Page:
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The portrayal of male homoeroticism in selected early classical operas

Steven Eric Soebbing, University of Nebraska - Lincoln

Abstract

The purpose of this document is to demonstrate how male homoeroticism was represented in early Classical opera, with a focus on two operas in depth: Mozart's Apollo et Hyacinthus and Gluck's Iphigénie en Tauride. Each work is contextualized within the time period's theatrical performance practice, the legal status of homosexual activity, and the representation of homoeroticism in literature and the visual arts, especially the representation of these myths in art. This document shall not only explore how homoeroticism was portrayed on the stage but also why it was portrayed. ^ Within Apollo et Hyacinthus, homoerotic behavior is both encouraged and discouraged because the Roman Catholic Church (and by extension Salzburg University) wanted to privilege male friendship over female attachment and simultaneously prohibit carnal homosexual acts. The Church was grooming these students for the celibate religious life, and therefore wanted these men to reject sex with females (marriage) while encouraging close bonding with other males (monastic life). The Church had to be careful that male friendship never turned into physical desire, which would qualify as a mortal sin. The plot of Apollo et Hyacinthus reflects this uneasy balancing act. ^ In Iphigénie en Tauride, the homoerotic nature of Oreste and Pylade's relationship was meant to appeal to the patrons of the Paris Opéra, while at the same time the homoeroticism had to be subtle enough not to offend the general public. The general public could view the relationship of Pylade and Oreste as chaste if they so desired. But for the aristocratic Parisian male inclined towards homosexual desire, Gluck and Guillard's tale of mythological male friendship celebrated the possibilities of homoerotic male partnerships. ^ Male homoeroticism was often represented in Classical opera and was used for many different purposes. In Apollo et Hyacinthus, it instructed Catholic doctrine. In Iphigénie en Tauride, it appealed to a paying public. Homoeroticism was not always portrayed negatively. The portrayal of homoeroticism was nuanced and dependent upon the intended audience.^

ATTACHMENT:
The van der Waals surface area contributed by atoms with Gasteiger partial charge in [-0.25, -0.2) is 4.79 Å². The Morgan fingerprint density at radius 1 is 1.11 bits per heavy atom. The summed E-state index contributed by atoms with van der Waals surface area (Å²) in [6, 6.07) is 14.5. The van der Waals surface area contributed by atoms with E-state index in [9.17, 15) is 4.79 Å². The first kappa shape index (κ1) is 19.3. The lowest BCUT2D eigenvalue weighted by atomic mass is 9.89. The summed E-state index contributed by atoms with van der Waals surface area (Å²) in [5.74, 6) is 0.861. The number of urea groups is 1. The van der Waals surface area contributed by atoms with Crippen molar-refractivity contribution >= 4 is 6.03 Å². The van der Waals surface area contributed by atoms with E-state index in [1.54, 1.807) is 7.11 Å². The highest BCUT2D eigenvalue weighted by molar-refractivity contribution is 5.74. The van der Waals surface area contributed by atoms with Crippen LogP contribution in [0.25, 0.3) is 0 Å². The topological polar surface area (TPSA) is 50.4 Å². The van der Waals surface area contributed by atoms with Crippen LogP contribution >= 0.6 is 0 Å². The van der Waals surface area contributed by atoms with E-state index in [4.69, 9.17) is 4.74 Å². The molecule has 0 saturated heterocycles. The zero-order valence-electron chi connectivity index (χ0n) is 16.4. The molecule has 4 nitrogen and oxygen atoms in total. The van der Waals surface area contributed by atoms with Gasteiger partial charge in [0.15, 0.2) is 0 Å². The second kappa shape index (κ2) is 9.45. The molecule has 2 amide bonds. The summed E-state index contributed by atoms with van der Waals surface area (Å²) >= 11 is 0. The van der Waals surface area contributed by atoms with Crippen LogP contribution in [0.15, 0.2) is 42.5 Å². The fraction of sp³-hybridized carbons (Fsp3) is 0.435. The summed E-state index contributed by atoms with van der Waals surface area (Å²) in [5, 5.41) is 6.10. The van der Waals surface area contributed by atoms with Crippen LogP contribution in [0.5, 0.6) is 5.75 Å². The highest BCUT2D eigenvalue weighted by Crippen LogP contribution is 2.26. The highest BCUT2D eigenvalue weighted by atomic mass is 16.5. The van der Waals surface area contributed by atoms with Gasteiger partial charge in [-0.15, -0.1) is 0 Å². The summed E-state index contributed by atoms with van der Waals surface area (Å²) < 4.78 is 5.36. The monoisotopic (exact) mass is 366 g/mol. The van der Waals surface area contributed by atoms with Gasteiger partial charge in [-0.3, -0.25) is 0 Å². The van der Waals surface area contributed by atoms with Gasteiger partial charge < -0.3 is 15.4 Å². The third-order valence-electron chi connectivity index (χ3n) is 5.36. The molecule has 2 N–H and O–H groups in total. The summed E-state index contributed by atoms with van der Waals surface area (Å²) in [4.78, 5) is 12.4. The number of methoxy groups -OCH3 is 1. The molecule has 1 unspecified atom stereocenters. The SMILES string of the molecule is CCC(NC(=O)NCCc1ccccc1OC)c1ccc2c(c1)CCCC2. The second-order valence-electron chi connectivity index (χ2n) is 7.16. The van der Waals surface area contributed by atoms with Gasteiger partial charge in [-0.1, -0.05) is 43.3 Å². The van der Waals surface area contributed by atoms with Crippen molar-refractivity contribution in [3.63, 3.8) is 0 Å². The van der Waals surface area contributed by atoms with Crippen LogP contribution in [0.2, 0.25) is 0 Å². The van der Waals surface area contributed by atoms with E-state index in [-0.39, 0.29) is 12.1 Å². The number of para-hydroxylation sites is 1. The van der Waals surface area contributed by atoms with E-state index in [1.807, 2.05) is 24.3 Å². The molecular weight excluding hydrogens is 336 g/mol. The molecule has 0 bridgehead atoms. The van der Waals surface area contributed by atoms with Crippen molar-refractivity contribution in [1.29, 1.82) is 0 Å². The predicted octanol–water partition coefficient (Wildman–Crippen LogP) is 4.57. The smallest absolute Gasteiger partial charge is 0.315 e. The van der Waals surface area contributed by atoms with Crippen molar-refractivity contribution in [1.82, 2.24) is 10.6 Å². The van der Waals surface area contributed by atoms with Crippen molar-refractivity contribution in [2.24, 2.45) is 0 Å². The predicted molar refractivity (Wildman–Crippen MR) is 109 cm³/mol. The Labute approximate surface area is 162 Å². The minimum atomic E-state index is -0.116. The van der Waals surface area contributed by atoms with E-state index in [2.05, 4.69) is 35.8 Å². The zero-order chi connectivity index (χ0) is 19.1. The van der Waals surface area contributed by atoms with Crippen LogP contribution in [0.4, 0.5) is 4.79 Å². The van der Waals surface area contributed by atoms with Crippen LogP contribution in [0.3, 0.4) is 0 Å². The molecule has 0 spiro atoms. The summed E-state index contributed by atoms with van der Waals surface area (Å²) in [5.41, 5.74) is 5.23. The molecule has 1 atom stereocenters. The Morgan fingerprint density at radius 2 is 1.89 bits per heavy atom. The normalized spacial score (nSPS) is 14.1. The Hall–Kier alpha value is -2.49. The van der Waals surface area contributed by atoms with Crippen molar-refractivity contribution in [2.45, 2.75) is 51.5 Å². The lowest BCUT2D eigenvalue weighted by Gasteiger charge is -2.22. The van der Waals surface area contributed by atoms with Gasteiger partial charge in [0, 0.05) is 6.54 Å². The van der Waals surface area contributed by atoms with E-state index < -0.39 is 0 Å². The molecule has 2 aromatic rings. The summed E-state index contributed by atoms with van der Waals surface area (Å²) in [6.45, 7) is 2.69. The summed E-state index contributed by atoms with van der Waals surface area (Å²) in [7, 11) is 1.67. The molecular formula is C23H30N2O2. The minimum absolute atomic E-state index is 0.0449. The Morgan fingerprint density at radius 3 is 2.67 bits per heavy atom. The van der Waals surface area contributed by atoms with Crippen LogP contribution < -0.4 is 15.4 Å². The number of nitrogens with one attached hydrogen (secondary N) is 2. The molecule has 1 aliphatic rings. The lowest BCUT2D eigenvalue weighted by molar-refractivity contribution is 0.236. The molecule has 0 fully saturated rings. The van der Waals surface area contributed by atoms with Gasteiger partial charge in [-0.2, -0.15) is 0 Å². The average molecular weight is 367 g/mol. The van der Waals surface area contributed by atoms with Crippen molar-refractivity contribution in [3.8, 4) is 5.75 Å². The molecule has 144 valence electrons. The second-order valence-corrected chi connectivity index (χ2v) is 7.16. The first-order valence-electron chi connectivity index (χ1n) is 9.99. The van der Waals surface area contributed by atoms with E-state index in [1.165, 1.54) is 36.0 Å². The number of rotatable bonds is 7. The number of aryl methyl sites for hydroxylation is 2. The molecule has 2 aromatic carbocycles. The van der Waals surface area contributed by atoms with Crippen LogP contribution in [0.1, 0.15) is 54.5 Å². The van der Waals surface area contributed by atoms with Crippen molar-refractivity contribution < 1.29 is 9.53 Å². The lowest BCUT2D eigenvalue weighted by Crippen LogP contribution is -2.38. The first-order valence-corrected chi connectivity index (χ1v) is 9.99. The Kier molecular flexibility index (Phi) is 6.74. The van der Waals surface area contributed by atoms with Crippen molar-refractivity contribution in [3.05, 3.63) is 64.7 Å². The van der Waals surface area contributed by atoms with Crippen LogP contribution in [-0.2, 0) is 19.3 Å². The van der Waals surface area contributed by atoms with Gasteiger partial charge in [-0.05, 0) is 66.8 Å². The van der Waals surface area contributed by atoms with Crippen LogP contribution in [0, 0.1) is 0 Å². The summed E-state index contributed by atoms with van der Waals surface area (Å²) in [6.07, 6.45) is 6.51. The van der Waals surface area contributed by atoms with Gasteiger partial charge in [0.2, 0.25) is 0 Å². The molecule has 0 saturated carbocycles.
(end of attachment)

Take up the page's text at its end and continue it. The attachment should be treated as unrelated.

Subject Area

Music|GLBT Studies|Theater History|Gender Studies

Recommended Citation

Soebbing, Steven Eric, "The portrayal of male homoeroticism in selected early classical operas" (2012). ETD collection for University of Nebraska - Lincoln. AAI3504208.
http://digitalcommons.unl.edu/dissertations/AAI3504208

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